• Can you describe your symptoms in detail?
  • What does your fear of enclosed spaces feel like?
  • How often do you experience this fear?
  • What happens when you are in a small space?
  • Does your fear of enclosed spaces affect your day-to-day functioning?

For many people, claustrophobia tends to be a chronic (long-term) condition, meaning that they experience it in some form or other throughout their lifetime. However, that doesn’t mean it can be managed.

The main way that claustrophobia is managed is through therapy. The two most commonly used forms of therapy used to treat claustrophobia are cognitive behavioral therapy (CBT) and exposure therapy.

  • In CBT, you learn to recognize your negative or scary thoughts and then learn techniques to manage these thoughts.
  • In exposure therapy, you are exposed to the thing you fear—in this case, an enclosed area—within the safe space of the therapy environment.

One promising type of exposure therapy for claustrophobia is virtual reality technology (VR). VR simulates being in an enclosed space, and the person is gradually introduced to the claustrophobia trigger. VR scenarios may include elevators and MRI machines. It’s unclear how effective this technique is. Research suggests that VR for claustrophobia can help on a long-term basis in about 40% of cases.

Therapy might be combined with psychiatric medication. Medications commonly used include:

  • Benzodiazepines: Medications that slow the nervous system and have a sedative (relaxing) effect, used to treat conditions like anxiety and insomnia
  • Selective serotonin reuptake inhibitors (SSRIs): Antidepressant medications that increase levels of the hormone serotonin in the brain (which helps regulate mood)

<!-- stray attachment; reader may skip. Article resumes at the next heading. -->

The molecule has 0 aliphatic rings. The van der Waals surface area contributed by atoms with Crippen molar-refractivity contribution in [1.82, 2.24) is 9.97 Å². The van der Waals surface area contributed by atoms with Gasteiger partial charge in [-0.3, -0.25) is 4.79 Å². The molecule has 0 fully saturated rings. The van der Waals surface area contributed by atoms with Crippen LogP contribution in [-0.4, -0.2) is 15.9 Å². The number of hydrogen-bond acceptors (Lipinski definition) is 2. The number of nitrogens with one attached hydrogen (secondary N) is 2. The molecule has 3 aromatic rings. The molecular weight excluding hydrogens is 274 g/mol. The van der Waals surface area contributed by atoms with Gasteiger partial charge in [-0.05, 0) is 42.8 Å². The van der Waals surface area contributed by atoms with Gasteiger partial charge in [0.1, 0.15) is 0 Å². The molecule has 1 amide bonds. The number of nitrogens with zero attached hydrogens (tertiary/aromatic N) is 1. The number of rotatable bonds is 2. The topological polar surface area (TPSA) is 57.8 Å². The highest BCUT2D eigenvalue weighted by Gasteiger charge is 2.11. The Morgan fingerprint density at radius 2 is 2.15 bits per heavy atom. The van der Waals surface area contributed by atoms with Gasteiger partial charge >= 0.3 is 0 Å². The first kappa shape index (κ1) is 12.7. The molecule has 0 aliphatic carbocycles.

• Oral hydrocortisone: Calms the body’s immune response

Most people with claustrophobia will experience the disorder throughout their lifetimes and may also develop other specific phobias or anxiety disorders. However, claustrophobia can be managed.

Seeking an experienced therapist and looking into combining medication with therapy can decrease the intensity of your claustrophobic episodes and may decrease how often you experience claustrophobia.

Lifestyle modifications and healthy daily habits can also help you manage your claustrophobia. This may include the following:

  • Prioritize getting enough sleep each night
  • Focus on a nutrient-rich diet
  • Add in movement and exercise throughout your day

Mindfulness and meditation can also be helpful for claustrophobia. One study found that mindfulness respiratory decompression therapy (a mindfulness program used in clinical settings) effectively helped people who experienced claustrophobia associated with MRI machines.

People with claustrophobia have an 83% chance of having other specific phobias or developing them later in life. On its own, claustrophobia doesn’t usually lead to suicide ideas or self-harm. However, having claustrophobia along with depression, anxiety, or other mental health conditions increases your risk of suicidal ideation.

Claustrophobia can also restrict your life, as you might avoid situations where you will have to be in an enclosed space.

Although most people deal with claustrophobia chronically, it doesn’t mean that the condition has to have a hold over your life. Over 12% of the population has claustrophobia, and most people can manage it with healthy lifestyle choices, therapy, and medication.

With treatment and self-care, you can decrease the intensity of your claustrophobic symptoms, have fewer episodes of claustrophobia, and live a full and meaningful life.